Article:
New Training Laws Designed To Make Construction Work Safer

[tweetmeme] Several states have recently enacted new laws designed to make construction work safer.  States in the New England area including New Hampshire, Rhode Island, Massachusetts, and Connecticut enacted training requirements for basic safety awareness for employees working on construction sites over the past years.  In 2008 New York joined them, and in 2009 Missouri also joined in requiring 10-Hr OSHA safety training under certain circumstances on construction sites.  

Starting today (January 1, 2010) Nevada also requires safety training for workers.  Nevada’s new law however goes further than most of the other states in that they are requiring that every worker obtain this training.

Nevada ‘s law (AB148) was in response to a string of construction accidents on the Las Vegas Strip that killed 12 workers over an 18-month period from January 2008 through June 2009.  It requires 10 hours of OSHA-certified safety training for employees and 30 hours for supervisors, with ongoing training required every five years.  Workers and supervisors must provide proof of training within 15 days of being hired or face suspension or firing.

In addition, until January 1, 2011, employers in Nevada may provide their own alternative course to the OSHA-10 or OSHA -30.   The alternative courses must be approved by the safety committee of the employer (established pursuant to NRS 618.383) and meet or exceed the OSHA guidelines including, without limitation, federal safety and health regulatory requirements specific to the employer’s industry.   An employer that provides the “alternative” courses must maintain a record of all employees that completed the alternative course and make the records available to DIR at all times.   Effective January 1, 2011, employees will no longer have the option to complete employer-provided alternative courses instead of the OSHA courses

In New York, the provision which was an addition to the existing prevailing wage rate laws (Labor Law §220, section 220-h) went into effect on July 18, 2008.  It requires that on all public work projects of at least $250,000.00, all laborers, workers and mechanics working on the site, be certified as having successfully completed the OSHA 10-hour construction safety and health course.   It further requires that the advertised bids and contracts for every public work contract of at least $250,000.00, contain a provision of this requirement.

Of course New York’s law brought out the worst in some ‘authorized’ trainers.  The New York Daily News sent undercover reporters into several training sessions and came out with some disturbing stories of fraud and abuse.  They found that in many circumstances the training wasn’t being conducted as required by OSHA, but rather the cards issued at the completion of the training were being bought and sold regardless of attendance at the training class.  In some cases trainers were completing training in as little as 2 1/2 hours, even though OSHA requires it to last 10 hours.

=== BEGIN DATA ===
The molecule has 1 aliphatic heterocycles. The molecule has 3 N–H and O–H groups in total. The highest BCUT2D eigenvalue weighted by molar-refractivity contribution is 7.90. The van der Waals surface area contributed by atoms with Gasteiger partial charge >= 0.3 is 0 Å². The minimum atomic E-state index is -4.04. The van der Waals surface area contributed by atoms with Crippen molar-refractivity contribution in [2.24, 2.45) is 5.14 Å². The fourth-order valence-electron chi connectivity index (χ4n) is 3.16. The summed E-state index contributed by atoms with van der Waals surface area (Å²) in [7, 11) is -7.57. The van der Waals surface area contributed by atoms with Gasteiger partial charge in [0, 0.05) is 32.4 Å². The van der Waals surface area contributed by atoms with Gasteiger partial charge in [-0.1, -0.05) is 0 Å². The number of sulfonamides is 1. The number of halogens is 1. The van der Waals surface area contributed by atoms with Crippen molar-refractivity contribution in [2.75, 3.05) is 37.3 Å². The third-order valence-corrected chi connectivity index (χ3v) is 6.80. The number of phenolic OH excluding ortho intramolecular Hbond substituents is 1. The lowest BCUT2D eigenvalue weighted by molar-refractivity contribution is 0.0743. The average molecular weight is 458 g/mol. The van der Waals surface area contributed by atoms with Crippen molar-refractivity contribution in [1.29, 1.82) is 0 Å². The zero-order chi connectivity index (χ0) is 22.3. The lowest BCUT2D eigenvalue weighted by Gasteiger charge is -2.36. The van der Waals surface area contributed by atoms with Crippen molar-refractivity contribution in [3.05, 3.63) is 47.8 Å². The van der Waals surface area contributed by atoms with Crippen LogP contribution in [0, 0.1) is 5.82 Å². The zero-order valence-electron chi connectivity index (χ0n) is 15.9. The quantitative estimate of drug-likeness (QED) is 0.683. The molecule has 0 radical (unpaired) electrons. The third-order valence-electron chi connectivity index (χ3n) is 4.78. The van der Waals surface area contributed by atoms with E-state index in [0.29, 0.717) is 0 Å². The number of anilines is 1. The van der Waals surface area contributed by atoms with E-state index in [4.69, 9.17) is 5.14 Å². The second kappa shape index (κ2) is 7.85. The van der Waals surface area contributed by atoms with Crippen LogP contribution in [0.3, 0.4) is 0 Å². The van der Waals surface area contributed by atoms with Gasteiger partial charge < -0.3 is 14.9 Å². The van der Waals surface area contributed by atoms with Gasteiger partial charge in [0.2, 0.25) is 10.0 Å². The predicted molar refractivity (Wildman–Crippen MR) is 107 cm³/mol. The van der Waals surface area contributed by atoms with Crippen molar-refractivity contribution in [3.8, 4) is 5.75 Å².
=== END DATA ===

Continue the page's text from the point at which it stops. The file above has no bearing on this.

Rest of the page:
Missouri’s law (HB1549) went into effect August 28, 2009 and requires all employees working for contractors or subcontractors on “Public Works” construction projects in the state of Missouri receive OSHA 10-hour construction safety training within sixty (60) days of beginning work on the project.  If found in violation the employer must pay $2,500 fine plus $100 per day for each employee without training. 

All of these efforts are supposed to make construction work safer by providing awareness level training for safety to all affected workers and supervisors.  Of course with all training, there is a difference between good and bad, and the net effect of the training is found in the retention of knowledge that was supposed to be transferred from instructor to student.   Some trainers, such as those exposed in New York, provide the required training solely for economic gain.  Others see it more of a mission or crusade to impart to the student the ability to recognize dangers in the work place and the means to ensure they remain safe. 

Employers have a responsibility to keep their workers safe and to ensure they leave at the end of the day in the same condition as they arrived.  OSHA rules are designed to help ensure this happens.  Yet many employers still view these rules as costly and burdensome; they fail to recognize the significant cost accidents and injuries have on their ability to be as profitable as possible.  Given the significant costs associated with worker’s compensation, lost time, overtime pay, administration costs,  lost productivity (many times this isn’t even calculated by employers), direct costs, and possible regulatory citations it seem fairly logical to conclude keeping workers safe on the job site would be an economic imperative.  These training requirements will hopefully yield a net positive effect in industry and we will see more states adopt similar laws, if only to help reinforce the moral and economic value of safety in the workplace.

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